5 Important Lessons I Learnt in Rome

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I woke up to the sound of footfalls echoing down the street. Seconds later, the clatter of shop shutters rang through the air. Two men stopped for a conversation below our window, their voices occasionally drowned by the urgent honk of a horn. I could have slept for another half an hour were it not for the aroma of coffee that wafted into our room.
My feet throbbed, a reminder that another day of endless walking lay ahead of us. But as I thought of the first sip of coffee filling my dry mouth, the prospect of getting out of a warm bed at 7am seemed less daunting. Besides, the streets of Rome were already a hive of activity, and I couldn’t wait to get out there and explore the rest of the city.
Rome was never on my bucket list, despite being a mere 90-minute flight from home. Perhaps what put me off visiting the Italian capital was the fact that almost everyone I know has been there at least once in their life. It’s the same reason why I’ve never been too fussed about visiting London. I’m drawn to offbeat destinations and the wilderness. So when an unusually excited boyfriend phoned me up to ask me if I fancied heading to Rome for Christmas, my reply was simple.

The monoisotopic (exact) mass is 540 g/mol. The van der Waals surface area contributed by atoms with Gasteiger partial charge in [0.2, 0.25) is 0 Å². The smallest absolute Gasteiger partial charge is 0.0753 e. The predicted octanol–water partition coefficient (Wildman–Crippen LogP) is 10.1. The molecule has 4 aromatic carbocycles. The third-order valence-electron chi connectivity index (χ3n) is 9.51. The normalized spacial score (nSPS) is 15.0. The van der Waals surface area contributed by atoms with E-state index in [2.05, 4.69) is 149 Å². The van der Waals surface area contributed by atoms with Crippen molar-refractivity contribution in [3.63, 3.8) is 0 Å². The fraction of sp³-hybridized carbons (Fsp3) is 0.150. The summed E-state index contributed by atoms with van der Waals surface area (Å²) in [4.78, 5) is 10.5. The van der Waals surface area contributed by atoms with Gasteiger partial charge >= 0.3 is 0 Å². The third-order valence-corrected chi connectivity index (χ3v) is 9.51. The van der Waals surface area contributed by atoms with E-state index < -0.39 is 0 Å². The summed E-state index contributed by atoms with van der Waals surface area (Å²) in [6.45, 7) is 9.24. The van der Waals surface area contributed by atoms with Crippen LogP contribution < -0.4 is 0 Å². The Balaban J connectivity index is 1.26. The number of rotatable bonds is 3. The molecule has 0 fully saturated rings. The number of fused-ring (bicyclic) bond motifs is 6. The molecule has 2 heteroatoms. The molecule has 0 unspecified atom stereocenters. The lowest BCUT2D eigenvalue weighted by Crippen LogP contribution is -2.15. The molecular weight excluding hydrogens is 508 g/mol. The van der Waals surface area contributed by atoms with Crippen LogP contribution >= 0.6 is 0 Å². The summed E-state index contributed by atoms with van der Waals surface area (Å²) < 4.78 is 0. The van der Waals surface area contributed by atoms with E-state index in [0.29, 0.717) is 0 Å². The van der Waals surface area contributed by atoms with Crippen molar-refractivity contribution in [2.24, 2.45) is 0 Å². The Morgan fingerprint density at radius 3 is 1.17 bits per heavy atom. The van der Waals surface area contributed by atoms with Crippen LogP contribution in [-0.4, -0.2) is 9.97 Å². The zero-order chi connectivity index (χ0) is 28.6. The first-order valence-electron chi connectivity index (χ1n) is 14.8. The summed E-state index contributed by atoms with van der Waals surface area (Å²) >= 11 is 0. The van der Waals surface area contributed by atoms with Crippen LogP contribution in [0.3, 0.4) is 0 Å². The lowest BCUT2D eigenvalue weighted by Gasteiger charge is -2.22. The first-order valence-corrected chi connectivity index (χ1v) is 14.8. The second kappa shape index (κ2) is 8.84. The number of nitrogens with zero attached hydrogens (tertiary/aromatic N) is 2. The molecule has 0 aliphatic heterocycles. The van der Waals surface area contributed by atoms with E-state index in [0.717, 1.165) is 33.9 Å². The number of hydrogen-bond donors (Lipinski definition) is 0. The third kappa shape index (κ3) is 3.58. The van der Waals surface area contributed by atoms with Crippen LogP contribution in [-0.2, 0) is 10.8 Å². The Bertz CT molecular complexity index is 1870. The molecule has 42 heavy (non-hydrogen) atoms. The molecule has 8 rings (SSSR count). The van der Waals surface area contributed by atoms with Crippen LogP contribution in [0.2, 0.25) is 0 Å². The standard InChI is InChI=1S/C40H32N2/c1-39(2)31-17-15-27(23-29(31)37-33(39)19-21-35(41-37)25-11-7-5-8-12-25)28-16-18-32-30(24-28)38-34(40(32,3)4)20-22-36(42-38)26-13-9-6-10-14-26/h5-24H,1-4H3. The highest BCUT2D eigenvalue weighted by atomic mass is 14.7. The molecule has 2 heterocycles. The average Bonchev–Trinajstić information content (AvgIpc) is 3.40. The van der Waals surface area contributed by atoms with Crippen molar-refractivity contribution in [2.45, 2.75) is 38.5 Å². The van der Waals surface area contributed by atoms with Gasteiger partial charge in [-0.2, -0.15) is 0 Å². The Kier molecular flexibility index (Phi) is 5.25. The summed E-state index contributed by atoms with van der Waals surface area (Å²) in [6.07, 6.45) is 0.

“Only if the flights are incredibly cheap.”
But he had already made sure that this trip wouldn’t break the bank, and an hour later I was brushing up on my (almost non-existent) Italian.
There are two things I wish I had done before our four-day trip to Rome: bought a second memory card and saved more money. Rome turned out to be more beautiful and expensive than I had thought, and after the first day in the city I decided to take less photos and drink less cappuccinos throughout the rest of our stay. But that didn’t last very long.
Hunting out the perfect cup of cappuccino soon became our number one challenge, followed by capturing the perfect sunset photo in different parts of the city.
Yes, Rome is indeed beautiful, but what really stunned me during our trip was my boyfriend’s extensive knowledge of Roman and Greek mythology, which I became fairly acquainted with on our first day in the city, well, in the Vatican City, to be more precise. We were in the Gallery of Statues and the Hall of Busts, admiring the well-preserved collection of ancient sculptures, and Douglas was correctly guessing the identity of each and every pagan god.
“This must be Artemis. And that’s Hercules on the other side. Oh my God, is that sexy beast over there Zeus?!”
And as we marvelled at the intricate details of each work of art, I decided to ask Douglas a question. A really stupid question.
“Are these the original statues or are they simply replicas?”
Although I actually whispered the question, I’m quite sure I felt all eyes in the room swivel to me. Douglas just stood there, mouth agape. He looked just like the theatrical masks hanging on the wall behind him, his face frozen in shock.
“We’re in the Vatican Museums, the richest in the world. Of course they’re the bloody originals!” He said at last.
And that, I shamefully admit, was the first thing I learnt in Rome.
Despite being a self-proclaimed history buff, the Roman Era is not exactly my forte. Neither is Italian Renaissance. In other words, I visited Rome without ever having heard of the Romulus and Remus myth, the great sculptor Bernini and the breath-taking Pantheon.